"He was always there with a kind word and constructive advice - a great supporter of everything we did. Cecil was keen to get away from the standard repertoire and encouraged us to do new plays. Despite being very ill and frail he took a cameo part in our 50th anniversary play and enjoyed himself hugely. He loved the theatre - read plays avidly and always took his holidays at Festival time and went to the theatre solidly for three weeks," she said.
Sinclair was a much loved and respected figure in his professional life, on stage at the Adam House and at the Gay Centre in Broughton Street. He had a commitment and sparkle about him which is reflected in a forward he wrote for the Grad’s 50th anniversary. Recalling his first visit in 1961, Sinclair said: "The director greeted me, ‘Great! Another man!’ and put me in the chorus although I could not sing ... but I enjoyed The Grad’s democracy and camaraderie."
• The service is at Mortonhall Crematorium on Wednesday 3 November at 11am.
This article: http://news.scotsman.com/index.cfm?id=1249172004
Last updated: 28-Oct-04 00:05 BST
ScotsGay October 2004 CECIL SINCLAIR 1931-2004 It is with deep regret that we have to announce the passing of one of the major figures in the Scottish gay rights movement of the crucial campaigning 1970's. Cecil Sinclair, a Braemar man (born 21st May 1931), joined the Scottish Minorities Group (later the Scottish Homosexual Rights Group and now Outright Scotland) in 1971 not long after its formation in 1969. Then an archivist with the Scottish Record Office, Cecil became active in SMG and was soon to become the first convenor of the newly formed Edinburgh Branch of SMG, a post he stayed in for several years. In early 1974 he was instrumental along with a handful of others in starting and working with the telephone-based SMG Edinburgh Befrienders counselling service, later to became the Lothian Gay and Lesbian Switchboard which continues to this day. Just last month, he attended the 30th anniversary celebrations for this service in the Assembly Rooms in George Street, Edinburgh. Initially the Befrienders operated out of the private homes of two dedicated members but later moved to a room at the back of the Gay Centre at 60 Broughton Street. The premises had been a former hairdressers shop which was bought by SMG Edinburgh in late 1974 with the help of an interest free loan from a very generous anonymous patron; the money raised from the very successful gay discos which SMG Edinburgh ran over the next two years helped to repay the loan. Though a closely guarded secret at the time, it can now be revealed that the anonymous patron was Cecil himself. In purchasing the centre, SMG Edinburgh also acquired some not so friendly tenants who occupied the ground floor and basement at the rear of the premises and who refused to move out. Once again, Cecil came to the rescue by buying a flat and persuading the tenants to move there at the same low rent they had been paying, thus making available the rooms at the rear of the centre for committee meetings and for the Befrienders. In 1975 Cecil played a prominent role in the BBC Open Doors TV programme about the Scottish Minorities Group in which he explained the work of the Befrienders. In June of this year he was to be heard again in two half hour BBC Radio Scotland programmes entitled Scotland The Gay, talking about gay life back in the years leading up to law reform. A keen thespian, Cecil was an active member of the Edinburgh Graduate Theatre Group with which he produced and acted in amateur productions over many years. Towards the end of his working years, Cecil suffered badly from asthma, possibly brought on by the paper dust from the old documents he worked with in his profession. Nevertheless, he continued with his amateur theatrical activities and, after retiring, he authored two books for the Scottish Record Office, Tracing Your Scottish Ancestors and Tracing Scottish Local History published by HMSO. He continued, of course, to take an interest in gay rights, though he was happy to see the torch passed to the next generation. Cecil died at home in Edinburgh on 20th Oct 2004 from a heart attack, brought on by asthma related bronchopneumonia. He will be very much missed by his many friends and acquaintances.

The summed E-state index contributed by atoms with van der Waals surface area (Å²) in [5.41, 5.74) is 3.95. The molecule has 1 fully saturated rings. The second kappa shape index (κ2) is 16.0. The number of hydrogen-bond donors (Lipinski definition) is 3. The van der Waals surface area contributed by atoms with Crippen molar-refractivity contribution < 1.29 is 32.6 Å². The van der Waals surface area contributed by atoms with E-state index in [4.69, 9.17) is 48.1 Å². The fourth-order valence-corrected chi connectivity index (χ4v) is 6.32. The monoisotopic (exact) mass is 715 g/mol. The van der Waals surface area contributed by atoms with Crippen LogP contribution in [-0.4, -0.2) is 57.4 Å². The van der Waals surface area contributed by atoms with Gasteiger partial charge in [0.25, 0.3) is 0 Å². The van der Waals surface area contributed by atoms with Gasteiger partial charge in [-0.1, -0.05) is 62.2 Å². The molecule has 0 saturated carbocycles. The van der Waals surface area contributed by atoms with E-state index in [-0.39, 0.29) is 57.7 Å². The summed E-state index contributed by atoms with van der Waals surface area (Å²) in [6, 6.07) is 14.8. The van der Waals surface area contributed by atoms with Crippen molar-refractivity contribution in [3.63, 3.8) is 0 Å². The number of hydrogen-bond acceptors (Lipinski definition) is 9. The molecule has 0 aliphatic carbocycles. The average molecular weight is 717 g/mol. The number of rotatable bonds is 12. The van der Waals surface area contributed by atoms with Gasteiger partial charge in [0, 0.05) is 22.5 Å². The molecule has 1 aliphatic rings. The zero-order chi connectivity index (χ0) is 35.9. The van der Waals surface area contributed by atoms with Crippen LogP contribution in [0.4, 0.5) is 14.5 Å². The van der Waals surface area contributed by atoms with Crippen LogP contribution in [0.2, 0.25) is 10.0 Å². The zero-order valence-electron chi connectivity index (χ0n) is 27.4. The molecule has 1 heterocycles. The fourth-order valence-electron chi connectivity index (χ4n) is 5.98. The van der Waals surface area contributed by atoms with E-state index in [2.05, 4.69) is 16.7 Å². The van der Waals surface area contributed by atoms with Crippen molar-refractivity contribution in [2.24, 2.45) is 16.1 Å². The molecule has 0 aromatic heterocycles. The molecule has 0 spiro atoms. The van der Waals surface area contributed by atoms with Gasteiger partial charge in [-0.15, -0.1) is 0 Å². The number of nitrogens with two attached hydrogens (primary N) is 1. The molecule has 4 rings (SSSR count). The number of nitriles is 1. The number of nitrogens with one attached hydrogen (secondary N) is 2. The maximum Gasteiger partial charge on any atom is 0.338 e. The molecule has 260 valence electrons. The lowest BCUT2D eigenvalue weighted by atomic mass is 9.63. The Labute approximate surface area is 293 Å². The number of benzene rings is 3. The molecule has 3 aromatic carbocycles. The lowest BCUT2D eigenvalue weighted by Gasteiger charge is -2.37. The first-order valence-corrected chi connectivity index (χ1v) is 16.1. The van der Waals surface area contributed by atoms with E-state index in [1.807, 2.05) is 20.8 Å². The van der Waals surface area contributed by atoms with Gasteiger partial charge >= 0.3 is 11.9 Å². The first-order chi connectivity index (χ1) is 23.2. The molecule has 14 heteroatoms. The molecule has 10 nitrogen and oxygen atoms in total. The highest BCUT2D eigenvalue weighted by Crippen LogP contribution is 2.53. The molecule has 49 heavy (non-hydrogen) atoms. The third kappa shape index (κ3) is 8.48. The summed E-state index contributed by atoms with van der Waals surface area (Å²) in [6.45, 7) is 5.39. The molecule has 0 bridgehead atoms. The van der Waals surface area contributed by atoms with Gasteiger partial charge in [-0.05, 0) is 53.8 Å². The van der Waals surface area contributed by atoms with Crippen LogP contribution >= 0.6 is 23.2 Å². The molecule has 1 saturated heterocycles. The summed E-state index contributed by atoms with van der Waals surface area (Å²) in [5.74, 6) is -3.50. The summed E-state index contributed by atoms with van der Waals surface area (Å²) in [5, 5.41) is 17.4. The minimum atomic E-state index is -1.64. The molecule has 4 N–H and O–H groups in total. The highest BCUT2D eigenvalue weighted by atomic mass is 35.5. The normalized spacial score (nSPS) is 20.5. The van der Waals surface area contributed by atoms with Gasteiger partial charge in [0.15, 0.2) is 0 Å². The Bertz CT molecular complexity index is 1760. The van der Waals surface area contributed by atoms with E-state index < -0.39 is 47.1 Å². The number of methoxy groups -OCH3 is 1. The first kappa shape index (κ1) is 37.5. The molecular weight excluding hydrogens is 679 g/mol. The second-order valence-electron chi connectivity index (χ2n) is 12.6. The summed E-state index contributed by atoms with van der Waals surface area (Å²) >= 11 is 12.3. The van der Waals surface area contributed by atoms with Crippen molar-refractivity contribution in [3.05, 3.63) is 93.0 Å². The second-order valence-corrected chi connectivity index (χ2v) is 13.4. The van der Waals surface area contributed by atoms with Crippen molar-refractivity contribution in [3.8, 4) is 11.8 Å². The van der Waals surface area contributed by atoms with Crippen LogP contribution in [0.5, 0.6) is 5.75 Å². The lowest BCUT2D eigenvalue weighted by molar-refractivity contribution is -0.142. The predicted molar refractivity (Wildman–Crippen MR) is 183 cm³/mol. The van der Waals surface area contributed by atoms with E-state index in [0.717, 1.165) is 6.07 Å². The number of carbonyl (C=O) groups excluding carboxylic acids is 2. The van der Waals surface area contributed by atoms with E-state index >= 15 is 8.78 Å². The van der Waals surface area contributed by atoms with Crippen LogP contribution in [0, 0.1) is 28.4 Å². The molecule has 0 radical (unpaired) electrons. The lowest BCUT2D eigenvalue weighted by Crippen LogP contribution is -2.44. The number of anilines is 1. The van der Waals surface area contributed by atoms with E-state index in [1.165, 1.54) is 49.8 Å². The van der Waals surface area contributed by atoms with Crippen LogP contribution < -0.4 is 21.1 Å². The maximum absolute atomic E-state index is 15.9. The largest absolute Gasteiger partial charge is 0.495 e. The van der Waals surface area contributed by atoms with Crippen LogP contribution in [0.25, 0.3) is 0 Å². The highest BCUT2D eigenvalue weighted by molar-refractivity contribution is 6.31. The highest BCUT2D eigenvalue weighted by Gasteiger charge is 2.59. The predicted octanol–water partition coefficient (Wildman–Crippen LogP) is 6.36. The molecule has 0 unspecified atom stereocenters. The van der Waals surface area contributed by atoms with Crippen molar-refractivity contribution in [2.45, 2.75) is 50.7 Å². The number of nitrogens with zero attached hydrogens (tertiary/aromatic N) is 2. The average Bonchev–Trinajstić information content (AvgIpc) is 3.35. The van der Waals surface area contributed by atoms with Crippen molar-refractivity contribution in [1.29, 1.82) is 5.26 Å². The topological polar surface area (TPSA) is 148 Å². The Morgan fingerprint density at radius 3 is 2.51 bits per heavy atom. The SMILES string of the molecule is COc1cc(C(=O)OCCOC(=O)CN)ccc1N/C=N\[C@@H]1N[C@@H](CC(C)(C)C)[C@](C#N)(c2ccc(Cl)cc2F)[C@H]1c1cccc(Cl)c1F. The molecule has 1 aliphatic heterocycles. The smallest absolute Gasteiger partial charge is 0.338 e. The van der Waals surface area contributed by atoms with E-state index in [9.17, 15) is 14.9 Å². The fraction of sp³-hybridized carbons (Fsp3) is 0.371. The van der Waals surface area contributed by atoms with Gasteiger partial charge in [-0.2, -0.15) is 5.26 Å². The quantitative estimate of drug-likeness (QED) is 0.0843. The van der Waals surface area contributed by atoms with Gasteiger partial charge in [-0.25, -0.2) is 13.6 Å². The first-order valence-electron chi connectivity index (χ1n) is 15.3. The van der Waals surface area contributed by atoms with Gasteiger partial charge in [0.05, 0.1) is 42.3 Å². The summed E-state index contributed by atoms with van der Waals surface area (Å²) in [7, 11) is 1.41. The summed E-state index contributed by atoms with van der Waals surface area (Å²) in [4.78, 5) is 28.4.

Scotland has said a final farewell to one of its early activists for
lesbigay equality, Cecil Sinclair, who died in late October of heart and lung
problems at the age of 73. A career civil servant, Sinclair joined the Scottish
Minorities Group in 1971, when homosexual acts were still criminal offenses. SMG
is now known as OutRight Scotland. In 1974 Sinclair helped organize the
group's Edinburgh Befrienders telephone help line service, now known as the
Lothian Gay and Lesbian Switchboard, and anonymously provided the money that made
the purchase of its site possible. Sinclair also spoke about both groups on
national radio and television.